As for the Thunderbolts and public acceptance, I believe they've got a line of toys (and probably a cartoon) that's making them acceptable thanks to the power of PR. That's almost as big of a stretch as Clone Thor, but there you go.

What I want to know is -- what in the world did resurrecting Captain Marvel have to do with any of this? Or is it just now that Bucky and Uncle Ben are back, we need Mar-Vell to complete the set? If so, I'm certain Jean Grey is buying her plane ticket as we speak, and asking to be seated next to Gwen Stacey.

SallyP said...

You know, kicks to the head aside, I really do like my comics for the characters. And Marvel has done a bang-up job of making me hate quite a number of characters that I was previously rather fond of.


Spencer Carnage said...


Excuse me.

Edward Liu said...

In addition to Johnny Storm putty face, did the Falcon's mask slip over his eyes or something? Or is that another deep symbolic thing where he's showing how he's blind like justice or some crap?

I'm still with Nextwave.

Anonymous said...


There's an episode of the Colbert Report where Steven Colbert interviewed one of the Marvel editors. Might have been the writer Millar ... I forget. But I do remember that he said that Civil War is very much a social commentary. He even went on to say that Iron Man ambiguously represents the right and Captain America the left. So, there you have it.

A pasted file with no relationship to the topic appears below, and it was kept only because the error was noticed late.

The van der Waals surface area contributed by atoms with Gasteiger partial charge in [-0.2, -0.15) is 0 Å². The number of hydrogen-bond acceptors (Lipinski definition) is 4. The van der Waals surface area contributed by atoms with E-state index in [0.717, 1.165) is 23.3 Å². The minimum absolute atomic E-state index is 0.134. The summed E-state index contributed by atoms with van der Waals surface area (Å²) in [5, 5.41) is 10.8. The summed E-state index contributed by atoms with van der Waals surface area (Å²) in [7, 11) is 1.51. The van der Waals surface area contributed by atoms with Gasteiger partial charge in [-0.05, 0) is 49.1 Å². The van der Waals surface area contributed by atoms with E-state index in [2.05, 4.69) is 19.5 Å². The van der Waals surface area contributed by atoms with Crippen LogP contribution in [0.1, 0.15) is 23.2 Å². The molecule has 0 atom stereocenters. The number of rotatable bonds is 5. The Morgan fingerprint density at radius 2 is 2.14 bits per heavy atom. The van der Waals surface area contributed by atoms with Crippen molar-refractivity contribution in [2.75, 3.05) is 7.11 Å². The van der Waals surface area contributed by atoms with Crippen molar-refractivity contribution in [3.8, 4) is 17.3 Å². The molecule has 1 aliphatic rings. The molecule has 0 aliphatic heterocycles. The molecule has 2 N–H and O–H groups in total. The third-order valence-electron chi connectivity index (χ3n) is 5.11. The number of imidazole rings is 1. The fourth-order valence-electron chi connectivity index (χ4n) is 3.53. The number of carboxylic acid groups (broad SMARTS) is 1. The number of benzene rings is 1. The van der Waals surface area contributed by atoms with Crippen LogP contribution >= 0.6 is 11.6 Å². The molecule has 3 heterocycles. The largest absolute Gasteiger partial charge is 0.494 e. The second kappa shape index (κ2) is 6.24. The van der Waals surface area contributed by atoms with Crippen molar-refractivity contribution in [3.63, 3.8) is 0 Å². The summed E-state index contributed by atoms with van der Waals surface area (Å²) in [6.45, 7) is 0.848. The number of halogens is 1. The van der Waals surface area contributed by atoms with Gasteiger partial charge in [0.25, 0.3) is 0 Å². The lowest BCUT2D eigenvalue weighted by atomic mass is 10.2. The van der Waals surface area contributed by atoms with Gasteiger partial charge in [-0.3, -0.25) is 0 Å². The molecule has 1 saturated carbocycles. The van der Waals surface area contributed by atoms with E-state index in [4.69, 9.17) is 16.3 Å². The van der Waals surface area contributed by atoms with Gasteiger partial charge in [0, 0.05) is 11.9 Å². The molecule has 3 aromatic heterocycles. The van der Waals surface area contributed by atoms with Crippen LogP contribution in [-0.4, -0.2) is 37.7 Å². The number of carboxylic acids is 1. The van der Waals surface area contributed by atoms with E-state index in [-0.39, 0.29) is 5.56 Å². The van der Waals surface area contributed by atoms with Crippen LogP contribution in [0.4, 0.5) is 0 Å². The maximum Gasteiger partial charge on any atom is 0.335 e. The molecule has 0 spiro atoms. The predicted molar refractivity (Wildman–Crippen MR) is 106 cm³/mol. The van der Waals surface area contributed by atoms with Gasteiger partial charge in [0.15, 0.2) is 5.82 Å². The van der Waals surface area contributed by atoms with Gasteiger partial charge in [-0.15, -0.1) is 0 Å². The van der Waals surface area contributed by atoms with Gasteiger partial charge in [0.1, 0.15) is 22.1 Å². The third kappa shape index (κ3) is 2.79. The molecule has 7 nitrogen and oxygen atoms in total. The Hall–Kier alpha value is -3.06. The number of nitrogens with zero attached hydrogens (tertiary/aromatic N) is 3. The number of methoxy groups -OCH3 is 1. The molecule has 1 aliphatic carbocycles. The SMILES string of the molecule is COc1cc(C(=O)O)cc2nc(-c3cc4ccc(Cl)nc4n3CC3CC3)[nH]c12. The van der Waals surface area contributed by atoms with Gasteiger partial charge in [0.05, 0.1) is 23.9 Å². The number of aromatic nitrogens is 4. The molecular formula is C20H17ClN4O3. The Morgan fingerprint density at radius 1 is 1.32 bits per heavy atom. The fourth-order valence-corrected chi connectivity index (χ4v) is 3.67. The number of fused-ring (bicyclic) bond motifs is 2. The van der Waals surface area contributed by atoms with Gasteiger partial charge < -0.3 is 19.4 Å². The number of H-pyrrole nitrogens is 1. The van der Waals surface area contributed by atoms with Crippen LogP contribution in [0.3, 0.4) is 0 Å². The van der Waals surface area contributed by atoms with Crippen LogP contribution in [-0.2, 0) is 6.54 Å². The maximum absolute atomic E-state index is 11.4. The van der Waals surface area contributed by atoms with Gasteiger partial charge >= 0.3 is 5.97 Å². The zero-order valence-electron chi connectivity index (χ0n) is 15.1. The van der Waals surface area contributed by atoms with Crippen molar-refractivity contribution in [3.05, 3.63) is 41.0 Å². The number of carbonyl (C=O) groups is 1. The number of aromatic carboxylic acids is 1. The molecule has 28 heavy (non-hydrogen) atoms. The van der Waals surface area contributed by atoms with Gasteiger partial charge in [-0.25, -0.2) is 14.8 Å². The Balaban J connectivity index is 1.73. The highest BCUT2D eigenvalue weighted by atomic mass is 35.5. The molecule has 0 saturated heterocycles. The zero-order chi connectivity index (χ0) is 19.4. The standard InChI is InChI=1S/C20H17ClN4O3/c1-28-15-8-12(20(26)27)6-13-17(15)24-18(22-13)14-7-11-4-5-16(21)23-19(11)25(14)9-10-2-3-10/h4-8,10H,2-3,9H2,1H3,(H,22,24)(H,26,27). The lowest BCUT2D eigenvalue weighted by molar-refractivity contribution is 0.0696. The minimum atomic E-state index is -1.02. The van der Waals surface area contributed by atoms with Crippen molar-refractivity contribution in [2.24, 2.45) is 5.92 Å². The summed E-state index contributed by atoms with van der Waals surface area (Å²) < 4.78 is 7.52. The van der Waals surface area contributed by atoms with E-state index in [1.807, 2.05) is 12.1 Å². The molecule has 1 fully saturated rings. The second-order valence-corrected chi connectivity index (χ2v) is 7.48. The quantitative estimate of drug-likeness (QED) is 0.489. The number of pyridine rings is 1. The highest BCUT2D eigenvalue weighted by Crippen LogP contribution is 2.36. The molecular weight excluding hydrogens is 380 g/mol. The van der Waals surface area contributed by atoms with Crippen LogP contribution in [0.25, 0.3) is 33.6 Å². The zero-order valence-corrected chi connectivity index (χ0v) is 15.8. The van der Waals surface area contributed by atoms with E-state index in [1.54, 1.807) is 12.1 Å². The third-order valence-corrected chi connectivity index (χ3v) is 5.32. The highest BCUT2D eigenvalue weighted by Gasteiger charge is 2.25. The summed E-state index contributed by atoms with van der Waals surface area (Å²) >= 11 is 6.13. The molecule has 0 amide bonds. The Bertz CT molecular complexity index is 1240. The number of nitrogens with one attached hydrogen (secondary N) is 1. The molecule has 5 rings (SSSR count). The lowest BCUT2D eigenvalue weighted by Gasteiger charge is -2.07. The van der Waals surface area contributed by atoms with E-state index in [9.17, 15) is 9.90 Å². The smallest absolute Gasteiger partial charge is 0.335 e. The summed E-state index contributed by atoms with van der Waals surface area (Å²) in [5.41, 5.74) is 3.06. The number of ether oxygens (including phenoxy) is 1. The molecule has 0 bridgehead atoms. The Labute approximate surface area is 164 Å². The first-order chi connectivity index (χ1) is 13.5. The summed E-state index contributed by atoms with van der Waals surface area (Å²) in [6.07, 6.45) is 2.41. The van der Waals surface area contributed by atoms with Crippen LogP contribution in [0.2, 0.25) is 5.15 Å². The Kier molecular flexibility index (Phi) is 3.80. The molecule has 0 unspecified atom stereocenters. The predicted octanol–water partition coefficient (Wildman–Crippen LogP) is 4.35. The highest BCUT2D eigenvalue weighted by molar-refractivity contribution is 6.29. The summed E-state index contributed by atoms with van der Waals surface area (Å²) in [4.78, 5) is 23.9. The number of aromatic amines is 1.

spacekicker said...

superb! Seriously great read

Nik said...

I had kinda sorta enjoyed Civil War issue by issue, but when they FINALLY were all out and I read them in one sitting, meh. McNiven's art is really fab, but Millar indulges his worst writing tendencies - shock over sense, one-liners over characterization. The Iron Man and Mr. Fantastic here aren't the ones I've been reading about. Millar's the Michael Bay of comics.